The Hyperion mission! Having to manage one unit with a continuous stream of battling non playable characters takes away the added task of micro management and lets me enjoy a feeling of ‘distinctiveness’
How ‘cutscenes’ meld into gameplay e.g when saving Raynor, Kerrigan’s Leviathan arms smash into the prison ship which then transitions into the game level
Evolution missions really helps players understand how an evolution works and how to use it
After Kerrigan’s battle with Narud, I felt she recovered too quickly. It drew from the gravity of the fight. She should have been in an injured state for the Leviathan section where characters could comment on her fight. Then by the next mission having recovered, there would be a contextual piece of dialog about it
Introduction: As part of Visual Story at Carnegie Mellon’s Entertainment Technology Center we created a 3-4 minute video with a given main character and conflict. We created For Rent, choosing a mysterious stranger and don’t touch anything.
Time: 48 hours | Roles: Director – Writer – Producer| Team Size: 5
Our final video was a highly streamlined effort. We first conceptualized an idea based on Ingrid Michaelson’s song The Chain. Our artist then created storyboards, and using those boards we created a rough ‘film storyboard’ with music.
Next we faced location scouting, in this regard the issue we encountered was not having a pure white background as per our storyboard. We adapted to this by finding a suitable ‘black out room’ to provide an all black background. Meanwhile we made a shot list from the rough storyboard that we had created.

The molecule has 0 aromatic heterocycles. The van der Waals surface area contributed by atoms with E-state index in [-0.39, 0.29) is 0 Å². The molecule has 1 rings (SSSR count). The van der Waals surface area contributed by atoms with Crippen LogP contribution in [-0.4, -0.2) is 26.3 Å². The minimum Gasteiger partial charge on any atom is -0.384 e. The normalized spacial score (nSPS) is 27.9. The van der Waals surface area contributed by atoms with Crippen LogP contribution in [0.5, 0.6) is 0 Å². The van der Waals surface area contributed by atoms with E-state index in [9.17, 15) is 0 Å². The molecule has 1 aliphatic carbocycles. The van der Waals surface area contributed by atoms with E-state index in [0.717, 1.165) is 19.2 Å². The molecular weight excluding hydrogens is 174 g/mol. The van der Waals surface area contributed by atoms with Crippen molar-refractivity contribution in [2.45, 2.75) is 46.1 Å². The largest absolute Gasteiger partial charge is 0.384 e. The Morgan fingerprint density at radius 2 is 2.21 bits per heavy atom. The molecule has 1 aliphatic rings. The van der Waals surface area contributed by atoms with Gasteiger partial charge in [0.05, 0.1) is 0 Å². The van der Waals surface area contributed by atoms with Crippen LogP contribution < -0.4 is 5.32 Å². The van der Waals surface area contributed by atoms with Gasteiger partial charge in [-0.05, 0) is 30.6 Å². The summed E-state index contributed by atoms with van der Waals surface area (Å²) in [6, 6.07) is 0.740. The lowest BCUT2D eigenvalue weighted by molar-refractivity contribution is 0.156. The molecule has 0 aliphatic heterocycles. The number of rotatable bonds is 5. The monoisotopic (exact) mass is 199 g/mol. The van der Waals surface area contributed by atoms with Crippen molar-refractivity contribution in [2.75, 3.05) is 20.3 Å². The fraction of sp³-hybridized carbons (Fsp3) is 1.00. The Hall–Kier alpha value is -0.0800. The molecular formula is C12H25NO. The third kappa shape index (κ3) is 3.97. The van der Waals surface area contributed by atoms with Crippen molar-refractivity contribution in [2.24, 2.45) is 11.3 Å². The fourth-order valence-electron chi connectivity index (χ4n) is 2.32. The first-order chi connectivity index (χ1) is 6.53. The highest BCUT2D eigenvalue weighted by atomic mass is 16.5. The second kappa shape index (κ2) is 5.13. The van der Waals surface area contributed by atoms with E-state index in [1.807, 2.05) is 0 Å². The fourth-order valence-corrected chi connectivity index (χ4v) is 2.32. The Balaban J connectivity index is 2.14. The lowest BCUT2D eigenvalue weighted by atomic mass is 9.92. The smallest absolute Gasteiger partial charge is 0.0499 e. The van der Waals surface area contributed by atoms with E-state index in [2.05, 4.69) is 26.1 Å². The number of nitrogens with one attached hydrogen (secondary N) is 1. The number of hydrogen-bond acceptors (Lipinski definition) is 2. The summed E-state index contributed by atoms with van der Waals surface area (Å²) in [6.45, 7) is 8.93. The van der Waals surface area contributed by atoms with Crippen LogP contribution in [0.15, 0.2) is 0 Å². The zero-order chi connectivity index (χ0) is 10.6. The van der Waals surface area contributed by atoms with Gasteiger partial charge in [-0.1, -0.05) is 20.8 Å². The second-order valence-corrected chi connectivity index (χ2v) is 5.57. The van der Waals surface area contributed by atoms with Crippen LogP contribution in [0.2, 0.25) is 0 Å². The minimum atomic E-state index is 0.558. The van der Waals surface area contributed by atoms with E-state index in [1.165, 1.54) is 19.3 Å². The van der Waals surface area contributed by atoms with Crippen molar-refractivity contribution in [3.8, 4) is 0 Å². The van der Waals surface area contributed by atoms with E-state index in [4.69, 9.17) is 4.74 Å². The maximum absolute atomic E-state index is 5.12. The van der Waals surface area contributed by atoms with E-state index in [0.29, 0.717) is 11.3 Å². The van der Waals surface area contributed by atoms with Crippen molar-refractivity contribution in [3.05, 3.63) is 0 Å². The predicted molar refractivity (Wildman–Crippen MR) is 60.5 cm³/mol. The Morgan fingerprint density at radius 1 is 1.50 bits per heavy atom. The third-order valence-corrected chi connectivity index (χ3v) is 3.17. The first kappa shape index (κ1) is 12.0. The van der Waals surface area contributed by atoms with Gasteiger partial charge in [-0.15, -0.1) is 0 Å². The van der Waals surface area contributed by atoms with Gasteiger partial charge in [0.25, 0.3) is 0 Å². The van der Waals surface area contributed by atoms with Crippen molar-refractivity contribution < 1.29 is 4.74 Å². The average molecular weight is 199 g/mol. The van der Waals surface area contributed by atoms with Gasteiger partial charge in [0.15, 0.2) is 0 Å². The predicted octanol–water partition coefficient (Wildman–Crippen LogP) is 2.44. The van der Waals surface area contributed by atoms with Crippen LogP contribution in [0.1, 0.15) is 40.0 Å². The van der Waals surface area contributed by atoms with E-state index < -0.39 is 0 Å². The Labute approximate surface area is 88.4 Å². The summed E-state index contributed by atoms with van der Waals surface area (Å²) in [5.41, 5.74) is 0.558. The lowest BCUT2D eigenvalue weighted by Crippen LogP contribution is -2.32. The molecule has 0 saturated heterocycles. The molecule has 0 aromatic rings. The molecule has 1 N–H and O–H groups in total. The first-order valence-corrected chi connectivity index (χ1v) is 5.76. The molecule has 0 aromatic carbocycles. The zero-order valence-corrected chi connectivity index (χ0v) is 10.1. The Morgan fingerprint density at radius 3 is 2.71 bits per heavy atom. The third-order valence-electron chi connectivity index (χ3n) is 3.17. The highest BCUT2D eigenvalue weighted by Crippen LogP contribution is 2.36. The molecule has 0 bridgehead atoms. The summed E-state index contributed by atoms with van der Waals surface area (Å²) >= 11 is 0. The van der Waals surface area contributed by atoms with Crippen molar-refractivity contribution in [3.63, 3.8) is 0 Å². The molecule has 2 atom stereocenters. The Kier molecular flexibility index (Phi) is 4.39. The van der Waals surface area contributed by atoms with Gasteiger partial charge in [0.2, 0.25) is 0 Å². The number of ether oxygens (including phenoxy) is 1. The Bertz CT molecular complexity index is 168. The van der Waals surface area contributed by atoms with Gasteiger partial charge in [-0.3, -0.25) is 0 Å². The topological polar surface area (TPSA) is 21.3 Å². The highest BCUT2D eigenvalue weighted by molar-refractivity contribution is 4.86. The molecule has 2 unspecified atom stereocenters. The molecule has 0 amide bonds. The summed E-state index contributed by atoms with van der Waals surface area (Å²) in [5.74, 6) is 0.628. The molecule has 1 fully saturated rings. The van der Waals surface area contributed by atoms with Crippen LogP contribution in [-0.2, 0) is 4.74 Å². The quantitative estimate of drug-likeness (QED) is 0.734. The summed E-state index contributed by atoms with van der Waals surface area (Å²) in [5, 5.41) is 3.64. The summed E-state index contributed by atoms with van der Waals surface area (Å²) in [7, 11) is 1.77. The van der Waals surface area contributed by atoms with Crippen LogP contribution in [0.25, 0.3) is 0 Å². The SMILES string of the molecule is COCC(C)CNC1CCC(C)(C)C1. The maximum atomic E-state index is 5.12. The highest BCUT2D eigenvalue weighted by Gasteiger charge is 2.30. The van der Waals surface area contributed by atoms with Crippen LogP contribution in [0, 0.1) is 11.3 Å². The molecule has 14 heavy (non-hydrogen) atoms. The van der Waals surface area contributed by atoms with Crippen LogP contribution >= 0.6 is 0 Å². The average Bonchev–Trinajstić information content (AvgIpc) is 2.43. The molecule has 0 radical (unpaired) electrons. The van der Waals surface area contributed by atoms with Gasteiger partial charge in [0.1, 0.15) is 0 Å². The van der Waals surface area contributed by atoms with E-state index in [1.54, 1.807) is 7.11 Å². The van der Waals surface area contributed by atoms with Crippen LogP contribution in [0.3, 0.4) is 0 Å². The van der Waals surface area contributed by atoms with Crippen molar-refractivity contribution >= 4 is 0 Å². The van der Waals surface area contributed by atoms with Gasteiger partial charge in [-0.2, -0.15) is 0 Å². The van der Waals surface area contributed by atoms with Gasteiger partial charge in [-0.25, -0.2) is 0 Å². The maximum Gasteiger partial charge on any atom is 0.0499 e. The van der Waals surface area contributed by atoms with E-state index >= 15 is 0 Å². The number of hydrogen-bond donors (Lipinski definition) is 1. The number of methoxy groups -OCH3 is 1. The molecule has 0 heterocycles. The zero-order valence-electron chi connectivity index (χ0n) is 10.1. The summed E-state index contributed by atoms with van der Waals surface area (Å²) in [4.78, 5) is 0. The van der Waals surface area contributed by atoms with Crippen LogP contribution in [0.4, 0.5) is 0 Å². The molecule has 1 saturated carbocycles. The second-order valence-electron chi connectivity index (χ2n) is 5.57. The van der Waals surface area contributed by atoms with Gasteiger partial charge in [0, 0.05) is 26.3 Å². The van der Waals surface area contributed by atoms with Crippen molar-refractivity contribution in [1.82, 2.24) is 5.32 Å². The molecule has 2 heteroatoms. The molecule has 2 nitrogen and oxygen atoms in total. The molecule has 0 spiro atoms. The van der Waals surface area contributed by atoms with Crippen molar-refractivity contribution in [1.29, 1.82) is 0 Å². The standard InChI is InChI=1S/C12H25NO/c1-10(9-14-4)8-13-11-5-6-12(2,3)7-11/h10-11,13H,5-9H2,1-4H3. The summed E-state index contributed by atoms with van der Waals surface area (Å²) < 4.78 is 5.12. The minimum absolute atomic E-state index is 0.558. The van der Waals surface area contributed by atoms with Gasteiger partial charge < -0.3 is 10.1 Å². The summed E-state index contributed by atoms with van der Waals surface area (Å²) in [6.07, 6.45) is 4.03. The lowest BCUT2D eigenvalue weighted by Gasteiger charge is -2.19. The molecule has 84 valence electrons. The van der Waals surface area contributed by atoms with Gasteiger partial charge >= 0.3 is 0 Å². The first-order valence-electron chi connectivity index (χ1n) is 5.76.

With a shotlist, and locations to shoot we purchased necessary props, and went about filming on thanks giving.
As usual on set we changed the storyboard in various ways such as:
Thematic use of red
Inclusion of shots such as limited space, panning techniques
Use of props such as the teddy bear
Lighting e.g. using a sparkly dress to attract attention
After fifteen hours of filming, several hours of editing, the film was complete. It was well received by our peers and professors.
Finally we submitted The Chain to the student category of the Telly Awards.
Pocket legends is a multi-platform mobile massively multiplayer online game where players play with a variety of classes which have unique abilities. For this exercise I will be analyzing the ability system in Pocket Legends with a focus on the player vs environment (PvE) tank system for the warrior class.
In Pocket Legends each class has a role they perform, one such class is the warrior which suits the role of ‘protector’. During gameplay the warrior attracts the attention of enemies, and takes the majority of incoming damage. This role is referred to as being a ‘tank’.
To enact the role of tank, the warrior has an ability system. A tank that is unable to hold the attention of enemies will most likely result in the death of the party. This causes dissatisfaction with the game, which leads to lower player retention. It is therefore important that this system functions well.
The fundamental building blocks of the ability system are the abilities. Warriors have unique abilities they can perform such as Vengeful Slash which has usage requirements, and effects when used. These usage requirements are mana, cooldown, and player level which are the primary variables that control this system.
When an ability is enabled it can be cast, and when cast goes into a ‘cooling’ time period. When cooling the ability cannot be used until the cooling period is over. Once the ability has cooled down, the player is able to cast it again. This process repeats as long as the player is able to cast the ability. Disabled abilities cannot be used at all due not meeting usage requirements such as lack of mana, character being dead etc.